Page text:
We are a:
“…small group of people who experiment with digital media in South Sudan. When these “rucksack reporters” started out, they often squatted in the bar in hotels like the Juba Grand because they provided reliable access to electricity. Quaint as this sounds, the impact they had was profound: de Ngong has received death threats because of his writing. The hotel eventually proved hostile and management there removed wall sockets to prevent the bloggers from hanging around. This is why those working in South Sudan’s digital media eventually founded the
Association of Facebook, Twittersphere and Blogosphere Operators of South Sudan (or AFTABOSS), which intends to pool members’ resources to provide reliable internet access and electricity. Much hope for the future of new media in South Sudan rests on this example of grassroots collaboration. If others follow the example of de Ngong and AFTABOSS, it is likely that blogging and citizen journalism will continue to become more established in South Sudan.”
Media and Makers 2012: http://mict-international.org/images/m&m_20130430_lores.pdf
Also on our Facebook page: http://www.facebook.com/groups/413209488738387/?fref=ts
AFTABOSS Internetional: Association of Facebookers, Tweeters and Bloggers of South Sudan, also informally known as Association of Facebook, Twittersphere, and Blogosphere Operators of South Sudan, is a new dynamic grouping of all the South Sudanese netizens and citizens (online and offline), their friends and associates, both inside South Sudan and in the Diasporas.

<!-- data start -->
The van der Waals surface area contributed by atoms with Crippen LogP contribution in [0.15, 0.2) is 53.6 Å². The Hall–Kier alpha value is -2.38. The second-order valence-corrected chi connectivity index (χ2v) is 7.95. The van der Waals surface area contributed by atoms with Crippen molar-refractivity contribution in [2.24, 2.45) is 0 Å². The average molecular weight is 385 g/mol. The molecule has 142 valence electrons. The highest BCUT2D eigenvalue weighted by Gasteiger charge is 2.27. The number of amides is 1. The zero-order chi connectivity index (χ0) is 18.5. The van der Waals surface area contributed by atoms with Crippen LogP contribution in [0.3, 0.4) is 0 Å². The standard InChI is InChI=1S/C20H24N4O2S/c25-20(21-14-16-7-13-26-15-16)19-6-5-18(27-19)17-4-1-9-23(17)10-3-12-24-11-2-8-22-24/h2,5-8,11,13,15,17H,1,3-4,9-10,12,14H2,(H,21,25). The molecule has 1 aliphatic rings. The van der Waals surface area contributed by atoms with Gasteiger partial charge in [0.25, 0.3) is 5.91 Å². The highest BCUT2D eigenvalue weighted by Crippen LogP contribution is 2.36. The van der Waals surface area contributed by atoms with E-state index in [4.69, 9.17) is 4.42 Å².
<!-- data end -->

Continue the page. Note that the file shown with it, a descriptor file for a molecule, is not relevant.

MISSION: To unite South Sudanese netizens (citizens online) all over the world to contribute in unison for the promotion of their solidarity, freedom of expression, right to information and development of their talents and careers by exchanging, sharing and shaping information and opinions.
This mission cannot be carried out on just a blog, it’s a blogathon, a collection of blogs on one common topic of our peoples’ interests.
VISION: The “Internet’ionnel” at AFTABOSS envision a South Sudanese one family comprising home-based and diaspora, both netizens and citizens (online and offline), sharing ideas and shaping ideals for the protection of their freedoms and rights and the development of their talents and their nation.
1- To enable South Sudanese and their friends to know themselves and associate from different corners of the globe
2- To promote freedom of expression among the citizens and netizens of South Sudan both inside and outside South Sudan
3- To build strong solidarity and information sharing between South Sudanese internet users both in South Sudan and in the Diasporas